Ramadan Reflections '13, Day 3: You and I

As I've been reading various blogs and articles written by Muslim authors about Ramadan, I've been learning and pondering a lot. The one thing this year that has struck me the most is how many authors, from their own experiences, encourage couples and families to create family-centered Ramadan rituals. By "rituals", I don't mean tweaking those in Ramadan which cannot be changed. Instead, I mean families brainstorming to incorporate other meaningful activities into their fasting days, and even around the celebration of Eid. I mean, come on, how many of us get tired when the norm is for family members to pass-out in an afternoon nap after the exhaustion of consuming way too much in celebration of Ramadan ending? Somewhat ironic, I think!

I liked this idea very much. A little too much maybe. I've been bouncing around our apartment, while fasting, wide eyed and bushy tail excited about all the ideas running through my head. Asif, in the meantime, is just trying to get through his fast and is in energy conservation mode. I wonder if he even knows why I'm so excited?

"How can you have this much energy?!" he asks. I can't actually answer that question, but I'm thankful for it!

I'm tempted to start a Ramadan Planning Binder but then ditch the idea, given that I don't want this unleashed enthusiasm to be put down onto paper. Not yet anyway! Then this project becomes too real and expectations surmount. I had more thinking to do.

The first thought that crosses my head is how to incorporate Ramadan decorations into our apartment (thanks to Pinterest, decorating has become a new hobby of mine!). While the idea of an advent-like Ramadan calendar sounds fun AND interesting, I worry about dropping dark chocolate into each one of the 30-slots and how maybe we should save this idea for our future kids (InshAllah!). And then I remember seeing these awesome white string lights that we could put up and YES, this seems feasible and not over the top! I write this one down to research online. I'm sure Asif will be disappointed that we won't have a chocolate filled calendar to satiate his post-iftar sugar cravings. But let there be lights!

I'm not so much on board with starting an Eid gift exchange...we don't really give each other scheduled gifts during the rest of the year, and since I'm not the type of gal who demands anything from her husband (even though I REALLY want stacked bracelets!), I don't think a gift exchange is really "us". We're more spontaneous and I want to preserve that.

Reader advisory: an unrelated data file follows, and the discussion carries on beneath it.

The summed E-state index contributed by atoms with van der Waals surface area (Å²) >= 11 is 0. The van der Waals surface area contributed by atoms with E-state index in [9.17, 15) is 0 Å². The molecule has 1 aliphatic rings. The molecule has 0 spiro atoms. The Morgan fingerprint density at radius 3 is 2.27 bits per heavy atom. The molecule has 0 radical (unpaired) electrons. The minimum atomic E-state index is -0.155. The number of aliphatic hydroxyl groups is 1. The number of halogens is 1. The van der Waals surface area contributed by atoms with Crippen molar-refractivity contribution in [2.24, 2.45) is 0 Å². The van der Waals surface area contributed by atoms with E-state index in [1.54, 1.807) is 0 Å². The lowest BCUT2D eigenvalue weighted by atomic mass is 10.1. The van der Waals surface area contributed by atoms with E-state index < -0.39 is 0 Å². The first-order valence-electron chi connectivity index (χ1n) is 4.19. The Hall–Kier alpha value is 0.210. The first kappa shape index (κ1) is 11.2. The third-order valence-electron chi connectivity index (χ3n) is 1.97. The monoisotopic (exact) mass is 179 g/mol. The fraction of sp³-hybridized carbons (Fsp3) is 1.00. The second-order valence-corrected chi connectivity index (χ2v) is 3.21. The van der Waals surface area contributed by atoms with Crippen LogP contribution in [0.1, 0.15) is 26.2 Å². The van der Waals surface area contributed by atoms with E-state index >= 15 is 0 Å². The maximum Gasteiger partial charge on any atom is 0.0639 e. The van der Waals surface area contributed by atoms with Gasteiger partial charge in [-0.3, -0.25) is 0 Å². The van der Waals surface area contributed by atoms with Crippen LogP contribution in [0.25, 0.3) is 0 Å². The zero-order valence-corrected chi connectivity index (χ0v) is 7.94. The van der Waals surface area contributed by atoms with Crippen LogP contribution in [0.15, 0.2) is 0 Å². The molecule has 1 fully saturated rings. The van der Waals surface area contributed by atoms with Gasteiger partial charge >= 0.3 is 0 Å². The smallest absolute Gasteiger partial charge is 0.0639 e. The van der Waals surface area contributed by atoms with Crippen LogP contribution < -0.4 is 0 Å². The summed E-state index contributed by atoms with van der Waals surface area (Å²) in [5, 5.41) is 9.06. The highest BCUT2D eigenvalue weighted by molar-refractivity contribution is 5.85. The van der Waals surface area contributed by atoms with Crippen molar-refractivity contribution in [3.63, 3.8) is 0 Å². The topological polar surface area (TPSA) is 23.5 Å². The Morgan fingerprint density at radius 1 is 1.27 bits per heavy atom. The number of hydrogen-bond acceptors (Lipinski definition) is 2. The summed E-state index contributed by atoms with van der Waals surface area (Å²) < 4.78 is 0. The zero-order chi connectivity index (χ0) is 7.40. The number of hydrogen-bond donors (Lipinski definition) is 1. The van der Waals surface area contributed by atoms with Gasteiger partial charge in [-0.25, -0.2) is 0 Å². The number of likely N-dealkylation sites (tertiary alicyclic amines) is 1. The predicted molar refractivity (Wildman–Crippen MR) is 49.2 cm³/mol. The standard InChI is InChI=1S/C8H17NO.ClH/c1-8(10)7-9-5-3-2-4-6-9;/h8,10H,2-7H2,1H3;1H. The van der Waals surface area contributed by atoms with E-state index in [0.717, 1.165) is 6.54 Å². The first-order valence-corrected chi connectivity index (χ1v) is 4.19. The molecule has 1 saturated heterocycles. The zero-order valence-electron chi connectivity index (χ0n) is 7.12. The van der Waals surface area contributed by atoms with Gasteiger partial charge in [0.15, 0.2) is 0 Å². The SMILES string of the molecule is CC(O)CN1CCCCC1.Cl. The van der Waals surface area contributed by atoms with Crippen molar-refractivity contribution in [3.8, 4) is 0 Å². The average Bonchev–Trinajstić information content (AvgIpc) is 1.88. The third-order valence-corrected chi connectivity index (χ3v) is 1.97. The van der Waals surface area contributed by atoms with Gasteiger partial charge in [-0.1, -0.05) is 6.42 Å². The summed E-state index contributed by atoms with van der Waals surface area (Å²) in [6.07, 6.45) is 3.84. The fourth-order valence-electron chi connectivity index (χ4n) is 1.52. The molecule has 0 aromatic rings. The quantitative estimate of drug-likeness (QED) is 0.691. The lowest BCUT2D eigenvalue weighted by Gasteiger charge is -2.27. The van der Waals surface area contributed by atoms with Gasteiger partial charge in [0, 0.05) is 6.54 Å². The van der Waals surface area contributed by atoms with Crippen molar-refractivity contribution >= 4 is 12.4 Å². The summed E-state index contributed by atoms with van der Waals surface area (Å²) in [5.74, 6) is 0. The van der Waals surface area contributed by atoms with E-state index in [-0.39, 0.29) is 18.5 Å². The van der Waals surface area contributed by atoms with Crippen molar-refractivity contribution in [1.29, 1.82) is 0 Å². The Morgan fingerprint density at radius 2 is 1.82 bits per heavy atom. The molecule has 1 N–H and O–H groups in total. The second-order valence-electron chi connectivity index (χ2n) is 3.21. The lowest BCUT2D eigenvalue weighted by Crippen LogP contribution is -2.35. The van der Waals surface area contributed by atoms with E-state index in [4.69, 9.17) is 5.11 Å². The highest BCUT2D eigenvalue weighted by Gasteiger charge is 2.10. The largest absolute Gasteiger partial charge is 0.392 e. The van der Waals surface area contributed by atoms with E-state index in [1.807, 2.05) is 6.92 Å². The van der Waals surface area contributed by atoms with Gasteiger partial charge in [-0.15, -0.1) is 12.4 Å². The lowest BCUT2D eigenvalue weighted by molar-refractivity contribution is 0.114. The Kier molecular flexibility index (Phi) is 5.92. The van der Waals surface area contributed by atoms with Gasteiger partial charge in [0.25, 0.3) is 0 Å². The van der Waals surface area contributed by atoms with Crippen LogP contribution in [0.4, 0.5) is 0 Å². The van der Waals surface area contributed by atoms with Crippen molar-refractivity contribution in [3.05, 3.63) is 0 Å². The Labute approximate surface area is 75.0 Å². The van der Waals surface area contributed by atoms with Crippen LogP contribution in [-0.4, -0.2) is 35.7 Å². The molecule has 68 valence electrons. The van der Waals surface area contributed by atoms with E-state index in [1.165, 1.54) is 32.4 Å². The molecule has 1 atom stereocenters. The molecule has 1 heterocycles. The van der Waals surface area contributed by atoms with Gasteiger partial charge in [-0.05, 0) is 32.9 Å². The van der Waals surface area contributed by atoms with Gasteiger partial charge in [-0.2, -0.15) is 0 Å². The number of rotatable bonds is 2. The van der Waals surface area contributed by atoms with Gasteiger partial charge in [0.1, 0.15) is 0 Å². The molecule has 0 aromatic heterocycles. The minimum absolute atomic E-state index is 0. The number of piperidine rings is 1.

Another idea I had was figuring out ways we could spend quality time together during Ramadan, both during and after breaking our fasts. During the day, we may watch Ramadan or Islam related videos/speeches together; talk about article we've read; pray together, etc. After breaking our fast and performing our spiritual worship, we've come to notice how spending general quality time is much needed. After focusing on one's fast during the day, it's nice to be able to relax with your spouse before repeating things the next day! So we've allocated 30 minutes to kick back on the couch and watch ONE episode only from one of our favourite sitcoms. Yesterday, it was the premiere episode from "Little Mosque on the Prairie"... perhaps subconsciously I was trying to halal-ify performing what Baber would call a "decadent act"! It's a time to laugh and be lighthearted about things during a very serious and intense month. Whether or not people view this as haram is not really something I care about. Since going for a walk after midnight is not really logistical in the darkened Edworthy Park behind our apartment tower, and the only place open are selected fast food chains (and we're done with eating at this point). So watching one sitcom episode seems like a good alternative!

So as we navigate our second Ramadan together, the journey to making it truly "ours" continues. It will be a matter of trial and error and seeing what fits who we are. I encourage families out there to do the same. Ramadan is the most sacred month Muslims live through, so I think we deserve to make it special, given all the hard work we put into it.

And on that note, I wonder if Pinterest has any Ramadan ideas?!

Comments

Popular posts from this blog

Marriage...Interrupted, Part I: The Separation

FGM, Islam and Sexuality: One of these doesn't belong

On Muslims, Relationships and Abstinence